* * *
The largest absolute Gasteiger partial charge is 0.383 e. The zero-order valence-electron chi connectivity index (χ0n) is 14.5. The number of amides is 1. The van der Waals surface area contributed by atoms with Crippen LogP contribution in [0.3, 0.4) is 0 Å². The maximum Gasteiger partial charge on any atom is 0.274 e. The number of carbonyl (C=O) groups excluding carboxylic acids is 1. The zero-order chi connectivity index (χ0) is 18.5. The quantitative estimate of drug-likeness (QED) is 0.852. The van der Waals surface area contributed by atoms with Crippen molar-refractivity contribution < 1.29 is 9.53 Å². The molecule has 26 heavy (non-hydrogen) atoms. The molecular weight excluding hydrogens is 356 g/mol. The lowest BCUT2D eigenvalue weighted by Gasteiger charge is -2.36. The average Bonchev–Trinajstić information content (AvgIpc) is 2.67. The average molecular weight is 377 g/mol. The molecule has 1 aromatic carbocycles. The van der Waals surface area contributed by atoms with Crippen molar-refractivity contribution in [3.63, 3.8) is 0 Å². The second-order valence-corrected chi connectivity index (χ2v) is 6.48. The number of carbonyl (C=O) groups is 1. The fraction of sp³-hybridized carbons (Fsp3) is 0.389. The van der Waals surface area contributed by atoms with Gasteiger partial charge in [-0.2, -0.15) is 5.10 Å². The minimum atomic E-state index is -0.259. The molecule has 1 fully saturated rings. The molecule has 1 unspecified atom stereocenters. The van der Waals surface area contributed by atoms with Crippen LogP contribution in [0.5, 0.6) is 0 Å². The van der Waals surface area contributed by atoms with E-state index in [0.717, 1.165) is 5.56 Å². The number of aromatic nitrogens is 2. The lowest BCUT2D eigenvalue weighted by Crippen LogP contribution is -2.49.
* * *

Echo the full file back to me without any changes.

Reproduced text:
The largest absolute Gasteiger partial charge is 0.383 e. The zero-order valence-electron chi connectivity index (χ0n) is 14.5. The number of amides is 1. The van der Waals surface area contributed by atoms with Crippen LogP contribution in [0.3, 0.4) is 0 Å². The maximum Gasteiger partial charge on any atom is 0.274 e. The number of carbonyl (C=O) groups excluding carboxylic acids is 1. The zero-order chi connectivity index (χ0) is 18.5. The quantitative estimate of drug-likeness (QED) is 0.852. The van der Waals surface area contributed by atoms with Crippen molar-refractivity contribution < 1.29 is 9.53 Å². The molecule has 26 heavy (non-hydrogen) atoms. The molecular weight excluding hydrogens is 356 g/mol. The lowest BCUT2D eigenvalue weighted by Gasteiger charge is -2.36. The average Bonchev–Trinajstić information content (AvgIpc) is 2.67. The average molecular weight is 377 g/mol. The molecule has 1 aromatic carbocycles. The van der Waals surface area contributed by atoms with Crippen molar-refractivity contribution in [3.63, 3.8) is 0 Å². The second-order valence-corrected chi connectivity index (χ2v) is 6.48. The number of carbonyl (C=O) groups is 1. The fraction of sp³-hybridized carbons (Fsp3) is 0.389. The van der Waals surface area contributed by atoms with Gasteiger partial charge in [-0.2, -0.15) is 5.10 Å². The minimum atomic E-state index is -0.259. The molecule has 1 fully saturated rings. The molecule has 1 unspecified atom stereocenters. The van der Waals surface area contributed by atoms with Crippen LogP contribution in [0.5, 0.6) is 0 Å². The van der Waals surface area contributed by atoms with E-state index in [0.717, 1.165) is 5.56 Å². The number of aromatic nitrogens is 2. The lowest BCUT2D eigenvalue weighted by Crippen LogP contribution is -2.49.